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Long-term Care, Globalization, and Justice

Get free access to newly published articles. Create a personal account to register for email alerts with links to free full-text articles. Purchase access Subscribe to JN Learning for one year. Sign in to download free article PDFs Sign in to access your subscriptions Sign in to your personal account. Get free access to newly published articles Create a personal account or sign in to: Department of State and U. DHHS, on these shortages; instead, data on shortages are Europe has felt the Bureau of Labor Statistics, , and what is impact of an aging population sooner than other known about vacancies and job turnover Better parts of the world, in part due to its high economic Jobs, Better Care, a; U.

DLTC work is one of the fastest Phillips, Japan will experience the most strik- growing service occupations in the United States; the ing increase: Depart- , new jobs, between and To ease ment of State and U. Global aging is gender imbalanced. Conceptualization of population aging, globalization, migration, and the long-term-care workforce. This gender differential impacts health they produce and what they purchase, although status and functioning, marital status, family care- not equally across borders. Additional barriers to oppor- economies and the use of immigration policy to tunities for women emerge when gender intersects alleviate shortages in particular occupations.

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Mexico, Haiti, Puerto Rico, and the Philippines. The United tional pressures for foreign exchange Tyner, States is the largest recipient of international It was estimated that in , a third of Filipinos Downloaded from http: In , the 7 million , the Ukraine, France, and India United government of the Philippines announced that the Nations, The solution for many in in communications; growth in transnational com- the Philippines is migration.

The proportion of female interna- and property. Sisson Runyan, ; Tyner, Together they remit Existing data tell us that most women migrants are more than U.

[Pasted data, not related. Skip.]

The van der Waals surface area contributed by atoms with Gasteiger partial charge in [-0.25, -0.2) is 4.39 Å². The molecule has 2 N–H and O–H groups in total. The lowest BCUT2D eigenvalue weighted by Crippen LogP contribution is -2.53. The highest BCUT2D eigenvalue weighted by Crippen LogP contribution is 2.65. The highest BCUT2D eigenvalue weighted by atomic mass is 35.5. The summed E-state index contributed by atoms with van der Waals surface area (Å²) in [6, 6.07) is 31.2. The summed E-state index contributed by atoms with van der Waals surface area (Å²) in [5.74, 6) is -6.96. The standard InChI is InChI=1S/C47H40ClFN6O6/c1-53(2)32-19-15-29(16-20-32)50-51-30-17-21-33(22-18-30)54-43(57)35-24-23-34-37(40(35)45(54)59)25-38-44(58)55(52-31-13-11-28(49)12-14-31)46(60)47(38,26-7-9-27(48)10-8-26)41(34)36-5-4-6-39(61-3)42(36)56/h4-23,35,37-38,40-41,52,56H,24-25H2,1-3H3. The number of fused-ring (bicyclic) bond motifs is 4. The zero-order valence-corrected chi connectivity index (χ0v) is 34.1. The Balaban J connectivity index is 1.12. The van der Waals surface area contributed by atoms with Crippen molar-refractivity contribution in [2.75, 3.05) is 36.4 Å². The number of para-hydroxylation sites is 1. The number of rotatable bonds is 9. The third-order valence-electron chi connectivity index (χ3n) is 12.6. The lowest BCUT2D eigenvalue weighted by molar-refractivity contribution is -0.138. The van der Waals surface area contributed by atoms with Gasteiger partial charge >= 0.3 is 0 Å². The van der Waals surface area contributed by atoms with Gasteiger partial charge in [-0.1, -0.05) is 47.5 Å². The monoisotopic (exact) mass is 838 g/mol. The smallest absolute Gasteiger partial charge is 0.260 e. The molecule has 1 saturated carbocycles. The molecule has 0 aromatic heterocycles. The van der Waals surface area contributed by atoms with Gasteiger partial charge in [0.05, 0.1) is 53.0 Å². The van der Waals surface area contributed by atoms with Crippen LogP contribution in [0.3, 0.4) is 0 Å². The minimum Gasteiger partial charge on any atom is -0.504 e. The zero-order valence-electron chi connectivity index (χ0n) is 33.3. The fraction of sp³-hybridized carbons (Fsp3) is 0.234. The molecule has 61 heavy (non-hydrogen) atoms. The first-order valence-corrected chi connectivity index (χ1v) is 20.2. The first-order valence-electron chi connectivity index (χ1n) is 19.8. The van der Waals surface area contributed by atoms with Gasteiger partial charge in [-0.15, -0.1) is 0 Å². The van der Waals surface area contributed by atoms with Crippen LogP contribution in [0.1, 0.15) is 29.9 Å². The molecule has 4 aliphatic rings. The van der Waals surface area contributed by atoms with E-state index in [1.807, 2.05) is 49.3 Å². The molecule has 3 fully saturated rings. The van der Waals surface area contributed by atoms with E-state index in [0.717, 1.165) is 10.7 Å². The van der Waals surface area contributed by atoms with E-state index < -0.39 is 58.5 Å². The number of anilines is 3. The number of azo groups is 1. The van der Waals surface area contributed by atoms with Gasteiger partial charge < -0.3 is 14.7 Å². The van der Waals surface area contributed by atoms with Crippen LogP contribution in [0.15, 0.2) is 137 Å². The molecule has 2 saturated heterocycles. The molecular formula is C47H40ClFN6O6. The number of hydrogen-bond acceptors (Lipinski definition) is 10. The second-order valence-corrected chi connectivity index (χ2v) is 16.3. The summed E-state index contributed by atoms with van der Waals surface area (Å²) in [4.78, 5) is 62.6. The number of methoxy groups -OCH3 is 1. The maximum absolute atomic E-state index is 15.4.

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Likewise, a number of globaliza- a few had health insurance, none owned homes in tion and immigration scholars have integrated their the United States, and all planned to return to the feminist and gender analyses into critiques of the Philippines. They also noted economic cuts across the personal and political boundaries of reasons: In devoting time to caregiving, women are hindered in education, employment, and political Broadening the Discourse Around Long-Term participation.

Moghadam , in turn, is a term-care workforce in the United States and other globalization scholar who has examined the social- nations. Department of empowerment for immigrant women in home, of Labor, Borrowing approach long-term-care workforce issues individu- ideas from Moghadam and other scholars, we ally, with scant attention to the effects of global discuss three thematic areas and their relationships aging and globalization. These are world to a growing frail older adult population? What poverty and economic inequalities, the feminization about the women who migrate and provide this and colorization of labor, and empowerment and care—what are their opportunities and challenges?

And what are the effects on source nations that are providing workers for DLTC? To shed light on these questions, we turn to the insights of a number of gerontology, globalization, and immigration schol- World Poverty and Economic Inequalities ars who have grounded their work within a feminist and gender analysis.

Internation- and across international borders. In the end, this argument may legitimize only way to improve the lives of their families.

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In contrast, evidence suggests through their savings. However, the migration of that many migrant women choose care occupations nurses, nurse aides, and other long-term-care work- because globalization, international economies, ers, who are primarily women, leaves serious health training opportunities, and immigration policy care shortages in source countries like the Philippines encourage them in this direction Oxman-Martinez Laquian, Would improvements in the economies of source Economic pressures intersect with gender and countries lessen migratory trends?